#15 Question: Can Waddell signs predict secondary gain or malingering in a patient?

  1. yes, the show a patient is faking
  2. no they only show a patient is histioni

2) Answer: Waddell signs are a group of 8 physical findings divided into 5 categories, the presence of which has been alleged at times to indicate the presence of secondary gain and malingering. These consist of hitting a person on the top of the head, and having the patient experience back pain, etc.(Waddell, G., McCullock, J.S., Kummel, E., Venner, R.M. “Nonorganic Physical Signs in Low Back Pain,” SPINE, Vol. 5, pp. 117-125, 1980). However, in a meta-analysis of 16 studies, Fishbain could not find any predictive value nor correlation with other studies to detect malingering. (Fishbain DA, Cutler RB, Rosomoff HL, Rosomoff RS., Is there a relationship between nonorganic physical findings (Waddell signs) and secondary gain/malingering? Clin J Pain. 2004 Nov-Dec;20(6):399-408). This group did find a correlation between Waddell signs and a histrionic personality.

#16-Question: Are epidurals effective for reducing neck and back pain?

  1. always
  2. most of the time
  3. Rarely

3) Answer: Not really. In a study of 300 patients, after 2 to 6 weeks, most epidural blocks loose their effectiveness. There was no efficacy at 3 months, 6 months or 1 year after injection. The epidurals had no impact on day to day functioning, the need for surgery or long term pain control. (Hampton, Tracy, Epidurals’ benefit for back pain questioned, JAMA, Vol. 297 # 16, pp: 1757-1758, April 25, 2007), (Landau WM, Nelson DA, Armon C, Argoff CE, Samuels J, Backonja MM., Assessment: use of epidural steroid injections to treat radicular lumbosacral pain: report of the Therapeutics and Technology Assessment Subcommittee of the American Academy of Neurology, Neurology. 2007 Aug 7;69(6):614)

 

#17-Question: What are facet blocks?

  1. blocks of the disc
  2. blocks of the vertebral body
  3. block of the facet joints between the vertebral bodies.
  4. A wedge you insert into the facets

3) Answer: Facet blocks mean injecting a local anesthetic agent, such as bupivocaine, next to the part of the vertebral body called the facet. The facet is a bony joint that keeps the vertebral body from moving too far side to side in the lumbar region, and too far up and down in the cervical region. The block typically lasts only one hour, and tells the doctor if the facet joint or excessive movement around the joint, is the source of the pain.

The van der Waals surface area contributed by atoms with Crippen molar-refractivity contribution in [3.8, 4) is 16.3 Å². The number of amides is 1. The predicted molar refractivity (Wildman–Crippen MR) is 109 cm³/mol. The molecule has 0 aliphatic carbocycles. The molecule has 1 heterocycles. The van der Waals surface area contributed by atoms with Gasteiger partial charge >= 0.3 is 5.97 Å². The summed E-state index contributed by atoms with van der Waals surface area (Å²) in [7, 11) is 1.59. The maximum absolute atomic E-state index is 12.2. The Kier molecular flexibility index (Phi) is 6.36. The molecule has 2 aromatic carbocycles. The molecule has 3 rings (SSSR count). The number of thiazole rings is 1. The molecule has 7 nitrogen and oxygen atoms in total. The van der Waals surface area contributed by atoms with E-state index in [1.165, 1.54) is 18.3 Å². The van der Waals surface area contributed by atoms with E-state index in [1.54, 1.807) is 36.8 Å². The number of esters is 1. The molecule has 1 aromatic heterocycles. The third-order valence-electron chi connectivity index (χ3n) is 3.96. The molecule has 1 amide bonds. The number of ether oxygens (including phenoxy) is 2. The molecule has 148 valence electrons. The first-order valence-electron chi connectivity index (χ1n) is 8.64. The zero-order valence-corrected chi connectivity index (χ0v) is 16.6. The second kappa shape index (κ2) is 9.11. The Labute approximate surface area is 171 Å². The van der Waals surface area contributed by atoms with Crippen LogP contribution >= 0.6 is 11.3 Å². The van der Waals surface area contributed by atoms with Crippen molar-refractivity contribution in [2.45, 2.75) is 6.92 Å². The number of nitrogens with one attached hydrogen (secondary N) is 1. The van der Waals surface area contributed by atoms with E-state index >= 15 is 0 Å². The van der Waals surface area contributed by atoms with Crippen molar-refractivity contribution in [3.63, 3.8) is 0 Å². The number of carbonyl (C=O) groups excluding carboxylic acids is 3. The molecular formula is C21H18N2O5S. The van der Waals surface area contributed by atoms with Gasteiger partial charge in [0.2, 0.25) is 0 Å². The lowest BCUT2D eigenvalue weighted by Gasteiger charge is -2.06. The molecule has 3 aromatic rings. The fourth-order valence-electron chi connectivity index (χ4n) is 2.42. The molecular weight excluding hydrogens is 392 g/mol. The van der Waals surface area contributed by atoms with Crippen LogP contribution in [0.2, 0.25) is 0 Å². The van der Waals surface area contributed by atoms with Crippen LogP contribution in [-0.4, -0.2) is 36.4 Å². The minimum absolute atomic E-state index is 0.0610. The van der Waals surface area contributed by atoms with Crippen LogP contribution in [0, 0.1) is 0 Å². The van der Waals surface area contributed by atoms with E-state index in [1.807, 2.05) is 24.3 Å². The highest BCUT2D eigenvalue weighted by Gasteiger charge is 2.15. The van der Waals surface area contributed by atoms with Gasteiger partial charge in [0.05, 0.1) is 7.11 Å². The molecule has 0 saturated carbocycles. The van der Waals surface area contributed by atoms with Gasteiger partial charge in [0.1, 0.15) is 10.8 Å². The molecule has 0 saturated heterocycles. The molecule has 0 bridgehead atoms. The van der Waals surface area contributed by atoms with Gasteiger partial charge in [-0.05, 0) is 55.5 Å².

#18 – Question: Why do you do a facet block?

  1. to open the space between the vertebral bodies.
  2. To block the sensory nerves going to the facet joint
  3. To block the disc
  4. To numb broken bones in the spine.

2) Answer: Since the facet is a bony joint that keeps the vertebral body from moving too far side to side in the lumbar region, and too far up and down in the cervical region, any excessive motion around this joint will produce pain that is localized to the joint area. A facet block typically lasts only one hour, and tells the doctor if the facet joint or excessive movement around the joint, is the source of the pain. Typical radiological findings suggesting the need for a facet block are facet hypertrophy, or anteriolythesis, or retrolysthesis on flexion-extension X-rays.

 

#19-Question: What are root blocks?

  1. blocks of the disc
  2. blocks of the vertebral body
  3. block of the nerve root emerging between the vertebral bodies.
  4. A wedge you insert into the nerve root

3) Answer: Root blocks mean injecting a local anesthetic agent, such as bupivocaine, next to the part of the vertebral body called the foramen, which is formed by an upper and lower facet. The foramen is where the nerve root exits from the spinal canal, and then goes to either the lumbar or cervical plexus. The block typically lasts only one hour, and tells the doctor if the neural foraminal stenosis or excessive movement around the joint, is the source of the pain.

#20– Question: Why do you do a root block?

  1. To open the space between the vertebral bodies.
  2. To block the sensory part of the nerve root to stop pain.
  3. To block the disc
  4. To numb broken bones in the spine.

2) Answer: Since the neural foramen is an opening between two vertebral bodies, if the opening is too small, or if the vertebral body move too far side to side in the lumbar region, and too far up and down in the cervical region, any excessive motion around this joint will produce pain in the distribution of the nerve root. A root block typically lasts only one hour, and should block only the sensory (pain) nerves. It tells the doctor if the neural foraminal stenosis is clinically significant, i.e. bone is pushing on the nerve root causing pain, or if excessive movement around the joint is the source of the pain. Typical radiological findings suggesting the need for a root block are facet hypertrophy, or anteriolythesis, or retrolysthesis on flexion-extension X-rays, neural foraminal stenosis on MRI or CT, or disc herniation compressing the nerve root.